Some people thrive off of the feeling of getting things done and are actually stressed out by idling while work piles up. Whether you can or can’t relate, take a look at these 11 habits to gain insight into the world of a highly efficient person!

11 Habits of Highly Efficient People

They accurately estimate the time required to complete a task. Highly efficient people are realistic about how long it will take to accomplish something, whether that’s washing the dishes or taking a client phone call. Inefficient people often underestimate the time required for a task and find themselves overextended and with a time deficit day after day.

They block-schedule their activities. These people don’t multi-task. It’s not efficient. Rather they block schedule their time for a single activity, get it done and then move onto the next task.

They keep a running mental to-do list. Highly efficient people always know what they must accomplish on any given day to stay ahead of their task list. Should some unexpected free time arise, they can identify the right task to fit into that time slot to knock it off ahead of schedule. They don’t waste 5 minutes here and 10 minutes there, because at the end of the day that really adds up!

They minimize distraction. Highly efficient people work in a bubble, in a good way. They “wire in” to their work and mute other distractions like cell phones, TV’s and multiple browser windows. They also avoid that co-worker small talk at all costs!

They keep to a schedule. These people have their routine down pat. While each day might be slightly different, it follows the same format. They may even wear similar clothes or eat similar foods throughout the work week to streamline things and minimize unimportant decisions.

They don’t aim for perfection. Highly efficient people don’t care about making things “perfect” because it’s not efficient, nor it is attainable. Rather, they aim for the point of diminishing return where any more time spent on a task won’t make a noticeable difference. They don’t deliver sub-par work, but they also don’t stress about everything they produce being a masterpiece. Often “good enough” is quite alright.

They only invest time in people or activities that they find fulfilling. These people refuse to waste time with people they don’t enjoy, doing things they don’t enjoy. They limit their social circles to people they truly care about and rarely do something out of guilt or obligation. If a highly efficient person wants to hang out, take that as a high compliment!

They go to bed early. Highly efficient people don’t gain more hours in their day by sleeping less. On the contrary, they likely sleep more than an inefficient person. Let’s be honest, no one is their most efficient late at night. This only produces low-quality work that likely needs revamping the next day, compounded by a groggy person who doesn’t have the energy to put forth their best effort. Go to bed early and wake up ready to take on the world!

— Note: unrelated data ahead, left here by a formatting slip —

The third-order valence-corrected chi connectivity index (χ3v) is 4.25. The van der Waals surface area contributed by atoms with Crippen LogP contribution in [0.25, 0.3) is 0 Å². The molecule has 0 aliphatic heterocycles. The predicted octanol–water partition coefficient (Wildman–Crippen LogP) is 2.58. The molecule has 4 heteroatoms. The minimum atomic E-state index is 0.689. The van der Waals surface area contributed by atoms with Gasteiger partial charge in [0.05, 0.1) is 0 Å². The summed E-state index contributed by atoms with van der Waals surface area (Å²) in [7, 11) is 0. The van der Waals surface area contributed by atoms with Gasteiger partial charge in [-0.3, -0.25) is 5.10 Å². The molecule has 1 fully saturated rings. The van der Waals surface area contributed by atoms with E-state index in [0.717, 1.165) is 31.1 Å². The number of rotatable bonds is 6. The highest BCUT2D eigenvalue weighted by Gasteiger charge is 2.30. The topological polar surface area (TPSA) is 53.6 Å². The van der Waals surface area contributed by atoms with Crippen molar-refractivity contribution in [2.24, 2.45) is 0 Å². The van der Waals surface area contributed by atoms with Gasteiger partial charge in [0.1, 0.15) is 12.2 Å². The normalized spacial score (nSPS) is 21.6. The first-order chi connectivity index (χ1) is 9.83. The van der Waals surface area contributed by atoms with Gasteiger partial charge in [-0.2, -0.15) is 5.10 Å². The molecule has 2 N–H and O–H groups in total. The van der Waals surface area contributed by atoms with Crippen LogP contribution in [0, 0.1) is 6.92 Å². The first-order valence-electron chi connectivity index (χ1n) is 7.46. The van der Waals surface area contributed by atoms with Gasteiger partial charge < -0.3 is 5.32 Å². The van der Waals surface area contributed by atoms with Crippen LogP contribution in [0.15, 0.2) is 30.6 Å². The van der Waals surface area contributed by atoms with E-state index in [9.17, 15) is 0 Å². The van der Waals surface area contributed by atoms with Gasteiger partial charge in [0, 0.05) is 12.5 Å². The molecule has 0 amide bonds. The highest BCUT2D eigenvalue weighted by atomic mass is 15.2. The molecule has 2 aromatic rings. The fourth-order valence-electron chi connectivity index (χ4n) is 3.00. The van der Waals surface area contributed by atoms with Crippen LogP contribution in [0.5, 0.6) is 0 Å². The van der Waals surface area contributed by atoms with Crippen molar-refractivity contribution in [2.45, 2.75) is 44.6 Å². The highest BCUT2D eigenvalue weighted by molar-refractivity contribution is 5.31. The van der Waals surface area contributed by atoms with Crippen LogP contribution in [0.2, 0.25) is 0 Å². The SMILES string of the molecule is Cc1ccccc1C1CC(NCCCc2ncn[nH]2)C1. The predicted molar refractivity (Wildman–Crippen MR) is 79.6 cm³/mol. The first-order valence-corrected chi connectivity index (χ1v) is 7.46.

They stay physically active. These people prioritize exercise and choose a type of exercise that doesn’t feel like work. By staying physically active, they boost their energy levels, mental clarity and endurance. Now that’s what high efficiency is made of!

They develop mental “toughness.” Highly efficient people aren’t easily rattled. You can throw a last minute project on their full plate and they will still find a way to get it all done with time to spare. How? They keep a positive “I got this” attitude that helps them pull through even the most stressful scenario.

They know when to say no. This is a big one, which is why we saved it for last. Highly efficient people aren’t afraid to decline an invitation. Someone wants to have a meeting when a phone call would suffice? Decline. Someone asks you to lunch to solicit your business and you’re not interested? Decline. Someone wants you to help them, pro bono, for like the fifth time this month. DECLINE. By saying no to things they have no interest in doing, highly efficient people make more time to say yes to things they truly enjoy!

Would you consider yourself to be efficient with your time or not? Do you incorporate any of these habits into your daily routine? Share your thoughts by commenting below!

 
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Posted by on January 9, 2017 in Business & Success, Life